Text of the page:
Crank-a-head
Not every crank has a crank...


Sainte Croix is a small village in the French speaking part of Switzerland. It lies high above the Lake of Neuchatel (over 1000 metres / 3300 feet above sea level) and is a beautiful place for extended countryside walks.

Although not one of the top Swiss tourist attractions (perhaps it is better this way) it is a well known, and top destination, for music automata enthusiasts.

Sainte Croix was one of the biggest music automata production centres at the end of the 19th century and beginning of the 20th century.
Although these times are gone the history is well documented and the beauty and sound of music automata ("the music of heaven" as a friend of mine says) can still be enjoyed with guided tours of two museums: one in Sainte Croix and one in L'Auberson which is a few kilometres away from Sainte Croix.

CIMA (Centre International de la Mécanique d'Art), Sainte Croix:
http://www.musees.ch/

Musée Baud in L'Auberson:
http://www.museebaud.ch/

And worth mentioning is the company Reuge which still produces luxury music automata in Sainte Croix.  Although the factory can only be visited upon request by companies or groups of more than 10 people it is possible to look at their website and see some music automata with a modern design:
www.reuge.com

There are still a small number of automatists who are able to master this art form and give "life" to figures E.G. let them breathe, open and close eyes, write letters and so on ...

In the museum CIMA there are a few automata which are much less than 100 years old (see example below) and when you ask, the tour guide will tell you with pride about Francois Junod who lives nearby.

I knew a little bit about his amazing work and I tried to contact him before a trip to Sainte Croix with the aim of visiting his workshop, meeting him in person and glimpsing the magic world in which he works.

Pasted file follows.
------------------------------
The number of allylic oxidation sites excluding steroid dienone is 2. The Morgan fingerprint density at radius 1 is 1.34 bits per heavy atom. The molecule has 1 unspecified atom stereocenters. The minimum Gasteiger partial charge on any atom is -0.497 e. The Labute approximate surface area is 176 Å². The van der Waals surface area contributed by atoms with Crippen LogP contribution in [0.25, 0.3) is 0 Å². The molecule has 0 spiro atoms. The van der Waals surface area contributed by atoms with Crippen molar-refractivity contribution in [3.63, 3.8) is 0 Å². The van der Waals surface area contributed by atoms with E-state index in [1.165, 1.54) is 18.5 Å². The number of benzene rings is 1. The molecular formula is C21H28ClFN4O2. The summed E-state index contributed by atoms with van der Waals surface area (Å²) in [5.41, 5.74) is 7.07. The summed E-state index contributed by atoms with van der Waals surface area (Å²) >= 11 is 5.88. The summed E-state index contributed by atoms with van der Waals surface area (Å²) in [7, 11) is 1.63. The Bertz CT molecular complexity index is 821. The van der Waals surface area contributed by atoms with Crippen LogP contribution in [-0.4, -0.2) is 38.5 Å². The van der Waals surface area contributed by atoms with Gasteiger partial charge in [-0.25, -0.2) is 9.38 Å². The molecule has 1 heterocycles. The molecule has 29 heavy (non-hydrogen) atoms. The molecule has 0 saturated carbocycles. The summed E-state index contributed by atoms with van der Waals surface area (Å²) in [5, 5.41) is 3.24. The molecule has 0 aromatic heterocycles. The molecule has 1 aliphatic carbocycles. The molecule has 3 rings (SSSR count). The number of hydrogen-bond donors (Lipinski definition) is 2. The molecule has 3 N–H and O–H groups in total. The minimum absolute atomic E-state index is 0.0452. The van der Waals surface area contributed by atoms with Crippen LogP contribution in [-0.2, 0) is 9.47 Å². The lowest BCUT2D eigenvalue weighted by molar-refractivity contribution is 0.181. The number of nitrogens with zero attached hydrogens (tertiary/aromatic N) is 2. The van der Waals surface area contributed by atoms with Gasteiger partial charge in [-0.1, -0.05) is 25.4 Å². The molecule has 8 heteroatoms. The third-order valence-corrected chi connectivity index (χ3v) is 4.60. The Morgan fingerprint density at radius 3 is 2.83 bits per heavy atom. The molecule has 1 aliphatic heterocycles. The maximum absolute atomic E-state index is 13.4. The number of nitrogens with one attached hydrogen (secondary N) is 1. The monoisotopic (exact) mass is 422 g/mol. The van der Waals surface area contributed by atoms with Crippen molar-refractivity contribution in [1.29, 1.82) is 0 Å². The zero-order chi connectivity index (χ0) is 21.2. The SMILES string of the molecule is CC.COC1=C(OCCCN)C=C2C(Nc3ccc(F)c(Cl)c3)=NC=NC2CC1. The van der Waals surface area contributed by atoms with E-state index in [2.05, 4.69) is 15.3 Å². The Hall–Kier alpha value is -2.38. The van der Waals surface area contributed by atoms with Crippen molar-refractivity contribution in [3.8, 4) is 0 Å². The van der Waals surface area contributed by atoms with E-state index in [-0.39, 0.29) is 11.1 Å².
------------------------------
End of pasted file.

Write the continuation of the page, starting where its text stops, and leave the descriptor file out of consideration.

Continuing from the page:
Being a very busy person whose workshop is not a museum open to the public, it was unclear up to the last moment if a visit would be possible.

He graciously agreed and we (two Irish friends and I) received a warm welcome.

It was impressive how he described some of his work, with a simplicity that belied the several years development of his androids took him and his 5 employees.  The pieces are composed of several thousand parts and need various skills and professions like sculptor, carpenter, (micro) mechanic, tailor, ... to complete. 

Needless to say such detailed and mechanically complex work has a (justifiably) high price and correspondingly wealthy customers all over the world.

But what impressed me most was that, from the very first moment, I felt his passion when talking about his work. 
He wants to do nothing else and Sainte Croix is the right place to let his ideas grow and become a magical reality.

A glimpse into the workshop:

Just two "backstage" pictures:

You get the best impression of Francois Junod's work by watching some videos.
Here are some recommended links (there are some more on the web): 

Website of Francois Junod:
www.francoisjunod.com
The starting page shows the "Spain project" and the different components of this project. Under "Les Automates" are lots more videos of his automata.

Video of Alexandre Pouchkine (not to be found on Francois' website):
http://www.youtube.com/watch?v=ivIHcHwR6b0

Alexandre Pouchkine again, incl. the preparation work of Francois Junod to start it:
http://www.youtube.com/watch?v=lvi0-JkJkMY

Francois Junod's Wonderland (documentary in English):
http://www.youtube.com/watch?v=jk0JmZ9xYII

Francois Junod, thank you for having made this visit possible and the very best wishes for many more exciting and unique projects!

Merci beaucoup Francois Junod!

Et j'espère de Vous revoir avec des nouveautés magiques!

Pictures taken by: Alan Mahon